Maj Rundlöf/Nature

Now, neonicotinoids, as the name suggests, are derived from nicotine and act as a poison to the nervous system. There's been a theory that bees might actually be repelled by it and avoid plants grown from treated seed. But one of the new studies published Wednesday suggests this is not the case.

Researchers in the United Kingdom conducted a lab experiment to see which kind of food sources bees are drawn to. They offered bees a choice between a plain, sugary solution and one laced with neonics. They found the bees preferred the pesticide solution.

"I think it's a surprising result," Raine says, "because the data suggest that they can't taste the [pesticides], but they are still preferring them."

It's possible that they're getting a little buzz from the neonics, similar to the way a human may get a buzz from nicotine.

"It might be a similar pathway," says Raine. "They're getting some kind of positive reinforcement."

And the upshot is that bees could be opting for the food source that may harm them.

In a second study published in Nature, researcher Maj Rundlof and colleagues document the negative effects on the growth and reproduction of commercial bumblebee colonies feeding on flowering canola plants that were grown from seeds coated with neonicotinoids.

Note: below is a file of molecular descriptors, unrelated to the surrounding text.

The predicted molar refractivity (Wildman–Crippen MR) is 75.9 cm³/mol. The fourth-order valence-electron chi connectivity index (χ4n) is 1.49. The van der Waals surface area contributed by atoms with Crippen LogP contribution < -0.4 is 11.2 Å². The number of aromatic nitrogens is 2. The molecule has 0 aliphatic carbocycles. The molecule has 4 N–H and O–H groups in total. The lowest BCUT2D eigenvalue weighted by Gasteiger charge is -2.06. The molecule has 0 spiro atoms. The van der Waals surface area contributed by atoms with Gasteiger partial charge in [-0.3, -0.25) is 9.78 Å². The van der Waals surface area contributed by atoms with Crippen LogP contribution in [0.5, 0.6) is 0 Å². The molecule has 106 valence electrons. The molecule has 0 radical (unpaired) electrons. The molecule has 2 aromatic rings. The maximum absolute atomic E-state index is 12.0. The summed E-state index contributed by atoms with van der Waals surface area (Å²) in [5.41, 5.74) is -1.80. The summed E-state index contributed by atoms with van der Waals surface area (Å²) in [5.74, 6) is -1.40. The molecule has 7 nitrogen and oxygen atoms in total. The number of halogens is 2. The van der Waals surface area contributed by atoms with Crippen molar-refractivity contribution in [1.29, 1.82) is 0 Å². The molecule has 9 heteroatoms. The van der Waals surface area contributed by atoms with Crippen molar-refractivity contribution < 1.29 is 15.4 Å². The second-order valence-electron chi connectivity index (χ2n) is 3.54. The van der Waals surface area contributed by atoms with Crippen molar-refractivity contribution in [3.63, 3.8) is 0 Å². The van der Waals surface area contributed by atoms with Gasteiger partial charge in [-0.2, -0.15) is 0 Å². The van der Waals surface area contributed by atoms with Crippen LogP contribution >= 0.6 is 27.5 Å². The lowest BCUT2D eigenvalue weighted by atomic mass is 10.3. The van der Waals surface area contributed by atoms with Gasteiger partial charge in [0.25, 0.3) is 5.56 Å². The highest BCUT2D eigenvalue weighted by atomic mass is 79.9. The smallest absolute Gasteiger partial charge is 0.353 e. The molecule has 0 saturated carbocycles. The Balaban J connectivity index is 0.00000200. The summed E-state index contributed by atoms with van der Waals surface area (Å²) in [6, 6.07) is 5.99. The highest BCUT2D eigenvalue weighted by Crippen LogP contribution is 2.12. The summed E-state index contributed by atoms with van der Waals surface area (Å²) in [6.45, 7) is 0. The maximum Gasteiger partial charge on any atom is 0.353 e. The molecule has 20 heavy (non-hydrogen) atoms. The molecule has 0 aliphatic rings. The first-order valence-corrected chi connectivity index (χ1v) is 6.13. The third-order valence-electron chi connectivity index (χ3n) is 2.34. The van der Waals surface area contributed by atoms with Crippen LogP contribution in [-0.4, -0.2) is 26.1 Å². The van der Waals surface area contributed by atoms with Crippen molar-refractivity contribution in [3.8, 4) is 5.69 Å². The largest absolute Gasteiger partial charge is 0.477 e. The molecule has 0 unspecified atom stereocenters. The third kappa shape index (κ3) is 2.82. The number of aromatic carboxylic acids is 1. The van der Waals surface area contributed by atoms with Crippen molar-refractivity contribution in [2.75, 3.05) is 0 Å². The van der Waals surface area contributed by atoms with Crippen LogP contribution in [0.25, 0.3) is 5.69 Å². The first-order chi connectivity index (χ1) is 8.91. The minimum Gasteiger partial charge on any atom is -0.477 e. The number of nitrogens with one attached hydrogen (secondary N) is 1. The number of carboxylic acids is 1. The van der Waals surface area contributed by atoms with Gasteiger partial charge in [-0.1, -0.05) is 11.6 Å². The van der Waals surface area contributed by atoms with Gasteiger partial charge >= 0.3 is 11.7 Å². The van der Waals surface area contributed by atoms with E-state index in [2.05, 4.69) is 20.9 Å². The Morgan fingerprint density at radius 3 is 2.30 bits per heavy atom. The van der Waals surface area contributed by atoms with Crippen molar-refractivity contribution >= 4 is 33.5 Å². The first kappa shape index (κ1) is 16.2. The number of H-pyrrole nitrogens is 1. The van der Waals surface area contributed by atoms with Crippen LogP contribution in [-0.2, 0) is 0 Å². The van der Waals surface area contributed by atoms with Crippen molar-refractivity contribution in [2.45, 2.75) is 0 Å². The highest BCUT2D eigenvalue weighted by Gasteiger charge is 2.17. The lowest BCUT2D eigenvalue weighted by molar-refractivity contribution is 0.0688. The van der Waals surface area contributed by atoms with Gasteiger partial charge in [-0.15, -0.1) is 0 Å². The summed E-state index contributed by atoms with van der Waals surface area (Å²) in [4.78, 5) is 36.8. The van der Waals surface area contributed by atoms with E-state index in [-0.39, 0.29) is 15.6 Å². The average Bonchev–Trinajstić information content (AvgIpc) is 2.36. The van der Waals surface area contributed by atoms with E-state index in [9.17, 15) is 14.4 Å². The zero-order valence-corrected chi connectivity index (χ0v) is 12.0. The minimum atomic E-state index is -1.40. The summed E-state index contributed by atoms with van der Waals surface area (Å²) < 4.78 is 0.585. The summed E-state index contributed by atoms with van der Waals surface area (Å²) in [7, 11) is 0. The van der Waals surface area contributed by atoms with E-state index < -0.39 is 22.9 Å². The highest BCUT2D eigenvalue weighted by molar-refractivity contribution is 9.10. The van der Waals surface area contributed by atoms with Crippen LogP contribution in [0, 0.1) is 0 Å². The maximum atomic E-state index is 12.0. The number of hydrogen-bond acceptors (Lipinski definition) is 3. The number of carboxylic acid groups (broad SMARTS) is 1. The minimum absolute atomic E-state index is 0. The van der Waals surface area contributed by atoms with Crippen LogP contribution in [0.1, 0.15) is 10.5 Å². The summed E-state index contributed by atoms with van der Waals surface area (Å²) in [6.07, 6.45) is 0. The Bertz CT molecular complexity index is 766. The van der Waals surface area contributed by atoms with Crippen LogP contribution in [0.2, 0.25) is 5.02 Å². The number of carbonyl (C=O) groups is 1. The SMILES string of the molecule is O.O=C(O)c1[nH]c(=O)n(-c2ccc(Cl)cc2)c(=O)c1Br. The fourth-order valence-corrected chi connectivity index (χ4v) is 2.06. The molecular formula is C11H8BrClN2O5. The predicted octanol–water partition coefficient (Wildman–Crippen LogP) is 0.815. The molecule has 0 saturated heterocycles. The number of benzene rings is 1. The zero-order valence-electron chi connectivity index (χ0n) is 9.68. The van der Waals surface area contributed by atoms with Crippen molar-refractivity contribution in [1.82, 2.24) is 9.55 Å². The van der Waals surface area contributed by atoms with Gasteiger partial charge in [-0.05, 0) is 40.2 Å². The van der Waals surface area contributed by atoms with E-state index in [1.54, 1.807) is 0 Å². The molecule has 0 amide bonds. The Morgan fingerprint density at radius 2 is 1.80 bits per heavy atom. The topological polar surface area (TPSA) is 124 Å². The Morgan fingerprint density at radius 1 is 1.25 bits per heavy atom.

The study also documents a negative effect on populations of wild bees — both in seed-treated fields and in adjacent meadows.

Interestingly, the researchers did not observe a negative effect on honeybee colonies.

Scientists for Bayer CropScience, a leading producer of neonics, wrote in a statement emailed to The Salt that the research "demonstrates yet again there is no effect of neonicotinoids on honeybee colonies in realistic field conditions, consistent with previous published field studies." The statement goes on to question the methodology and the "overall robustness" of the data on wild bees.

But given the accumulating body of evidence on the potential risk of neonics, there's a growing movement to restrict their use.

The European Union already has a temporary, partial ban in place restricting the use of some neonics.

And the Ontario government in Canada has proposed a regulation aimed at reducing the number of acres planted with neonic-treated corn and soybean seed by 80 percent by 2017. The proposal, which is currently open for a public comment period, would take effect in July.

In the U.S., the Environmental Protection Agency announced this month that it is unlikely to approve new neonicotinoid pesticide uses.

"I definitely think we are overusing neonicotinoids," Christian Krupke, an associate professor in the department of entomology at Purdue University, tells us.

"We're simply using too many of these compounds, in such an indiscriminate way," he says. He points to a recent EPA review that concludes that using neonic-coated seeds offers little, if any, economic benefit to soybean farmers' economic bottom lines. In other words, some farmers are using pesticide-treated seeds they don't need.

And around the globe, there's concern that this may be undermining the health of bees.